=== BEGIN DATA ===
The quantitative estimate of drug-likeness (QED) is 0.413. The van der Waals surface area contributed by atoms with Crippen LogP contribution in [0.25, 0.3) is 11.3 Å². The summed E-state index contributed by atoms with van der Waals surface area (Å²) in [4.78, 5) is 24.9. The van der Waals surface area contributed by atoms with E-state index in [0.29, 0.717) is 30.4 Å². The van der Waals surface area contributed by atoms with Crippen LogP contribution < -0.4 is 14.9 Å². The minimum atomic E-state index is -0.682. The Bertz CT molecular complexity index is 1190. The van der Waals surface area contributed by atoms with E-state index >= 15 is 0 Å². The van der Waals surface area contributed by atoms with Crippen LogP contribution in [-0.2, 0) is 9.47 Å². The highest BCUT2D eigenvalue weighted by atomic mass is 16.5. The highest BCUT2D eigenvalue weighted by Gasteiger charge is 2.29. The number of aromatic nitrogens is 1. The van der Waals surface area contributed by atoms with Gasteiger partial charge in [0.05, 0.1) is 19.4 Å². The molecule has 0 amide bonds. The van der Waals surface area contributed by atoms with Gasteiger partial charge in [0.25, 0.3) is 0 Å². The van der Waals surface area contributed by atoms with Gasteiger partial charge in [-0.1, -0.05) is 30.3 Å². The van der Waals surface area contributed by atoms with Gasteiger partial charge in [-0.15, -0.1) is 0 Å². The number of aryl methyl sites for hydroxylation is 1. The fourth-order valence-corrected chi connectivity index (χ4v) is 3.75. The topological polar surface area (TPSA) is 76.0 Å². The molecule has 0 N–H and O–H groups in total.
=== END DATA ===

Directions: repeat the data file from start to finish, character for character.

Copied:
The quantitative estimate of drug-likeness (QED) is 0.413. The van der Waals surface area contributed by atoms with Crippen LogP contribution in [0.25, 0.3) is 11.3 Å². The summed E-state index contributed by atoms with van der Waals surface area (Å²) in [4.78, 5) is 24.9. The van der Waals surface area contributed by atoms with E-state index in [0.29, 0.717) is 30.4 Å². The van der Waals surface area contributed by atoms with Crippen LogP contribution < -0.4 is 14.9 Å². The minimum atomic E-state index is -0.682. The Bertz CT molecular complexity index is 1190. The van der Waals surface area contributed by atoms with E-state index >= 15 is 0 Å². The van der Waals surface area contributed by atoms with Crippen LogP contribution in [-0.2, 0) is 9.47 Å². The highest BCUT2D eigenvalue weighted by atomic mass is 16.5. The highest BCUT2D eigenvalue weighted by Gasteiger charge is 2.29. The number of aromatic nitrogens is 1. The van der Waals surface area contributed by atoms with Gasteiger partial charge in [0.05, 0.1) is 19.4 Å². The molecule has 0 amide bonds. The van der Waals surface area contributed by atoms with Gasteiger partial charge in [0.25, 0.3) is 0 Å². The van der Waals surface area contributed by atoms with Gasteiger partial charge in [-0.1, -0.05) is 30.3 Å². The van der Waals surface area contributed by atoms with Gasteiger partial charge in [-0.15, -0.1) is 0 Å². The number of aryl methyl sites for hydroxylation is 1. The fourth-order valence-corrected chi connectivity index (χ4v) is 3.75. The topological polar surface area (TPSA) is 76.0 Å². The molecule has 0 N–H and O–H groups in total.